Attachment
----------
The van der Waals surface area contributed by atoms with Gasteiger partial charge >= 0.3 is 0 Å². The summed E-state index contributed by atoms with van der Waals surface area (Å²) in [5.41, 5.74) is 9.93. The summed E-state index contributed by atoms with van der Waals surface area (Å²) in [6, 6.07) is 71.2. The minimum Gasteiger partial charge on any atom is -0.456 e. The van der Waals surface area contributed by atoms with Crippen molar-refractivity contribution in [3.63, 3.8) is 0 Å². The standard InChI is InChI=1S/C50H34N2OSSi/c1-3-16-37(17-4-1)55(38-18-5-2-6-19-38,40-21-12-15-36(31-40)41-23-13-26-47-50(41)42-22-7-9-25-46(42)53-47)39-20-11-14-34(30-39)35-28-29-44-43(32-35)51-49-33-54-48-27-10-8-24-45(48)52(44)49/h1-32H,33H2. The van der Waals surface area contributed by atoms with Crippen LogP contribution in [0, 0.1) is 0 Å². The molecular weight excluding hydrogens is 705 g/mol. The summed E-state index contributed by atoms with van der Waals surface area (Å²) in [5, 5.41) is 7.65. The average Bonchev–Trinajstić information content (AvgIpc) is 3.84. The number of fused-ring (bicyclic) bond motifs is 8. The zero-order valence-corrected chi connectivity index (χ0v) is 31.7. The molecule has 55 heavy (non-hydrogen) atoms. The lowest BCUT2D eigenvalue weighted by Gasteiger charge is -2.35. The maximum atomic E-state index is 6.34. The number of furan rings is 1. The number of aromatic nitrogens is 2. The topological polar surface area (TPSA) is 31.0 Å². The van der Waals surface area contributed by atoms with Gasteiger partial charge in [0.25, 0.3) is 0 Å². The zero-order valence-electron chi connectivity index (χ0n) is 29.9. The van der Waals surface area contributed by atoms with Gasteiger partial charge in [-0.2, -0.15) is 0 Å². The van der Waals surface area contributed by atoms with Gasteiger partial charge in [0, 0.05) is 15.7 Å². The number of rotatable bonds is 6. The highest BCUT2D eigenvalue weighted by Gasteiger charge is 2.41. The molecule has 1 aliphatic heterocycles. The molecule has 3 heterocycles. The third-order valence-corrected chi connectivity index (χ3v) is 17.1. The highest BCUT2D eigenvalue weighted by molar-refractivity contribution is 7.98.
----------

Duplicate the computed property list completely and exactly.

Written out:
The van der Waals surface area contributed by atoms with Gasteiger partial charge >= 0.3 is 0 Å². The summed E-state index contributed by atoms with van der Waals surface area (Å²) in [5.41, 5.74) is 9.93. The summed E-state index contributed by atoms with van der Waals surface area (Å²) in [6, 6.07) is 71.2. The minimum Gasteiger partial charge on any atom is -0.456 e. The van der Waals surface area contributed by atoms with Crippen molar-refractivity contribution in [3.63, 3.8) is 0 Å². The standard InChI is InChI=1S/C50H34N2OSSi/c1-3-16-37(17-4-1)55(38-18-5-2-6-19-38,40-21-12-15-36(31-40)41-23-13-26-47-50(41)42-22-7-9-25-46(42)53-47)39-20-11-14-34(30-39)35-28-29-44-43(32-35)51-49-33-54-48-27-10-8-24-45(48)52(44)49/h1-32H,33H2. The van der Waals surface area contributed by atoms with Crippen LogP contribution in [0, 0.1) is 0 Å². The molecular weight excluding hydrogens is 705 g/mol. The summed E-state index contributed by atoms with van der Waals surface area (Å²) in [5, 5.41) is 7.65. The average Bonchev–Trinajstić information content (AvgIpc) is 3.84. The number of fused-ring (bicyclic) bond motifs is 8. The zero-order valence-corrected chi connectivity index (χ0v) is 31.7. The molecule has 55 heavy (non-hydrogen) atoms. The lowest BCUT2D eigenvalue weighted by Gasteiger charge is -2.35. The maximum atomic E-state index is 6.34. The number of furan rings is 1. The number of aromatic nitrogens is 2. The topological polar surface area (TPSA) is 31.0 Å². The van der Waals surface area contributed by atoms with Gasteiger partial charge in [0.25, 0.3) is 0 Å². The zero-order valence-electron chi connectivity index (χ0n) is 29.9. The van der Waals surface area contributed by atoms with Gasteiger partial charge in [-0.2, -0.15) is 0 Å². The van der Waals surface area contributed by atoms with Gasteiger partial charge in [0, 0.05) is 15.7 Å². The number of rotatable bonds is 6. The highest BCUT2D eigenvalue weighted by Gasteiger charge is 2.41. The molecule has 1 aliphatic heterocycles. The molecule has 3 heterocycles. The third-order valence-corrected chi connectivity index (χ3v) is 17.1. The highest BCUT2D eigenvalue weighted by molar-refractivity contribution is 7.98.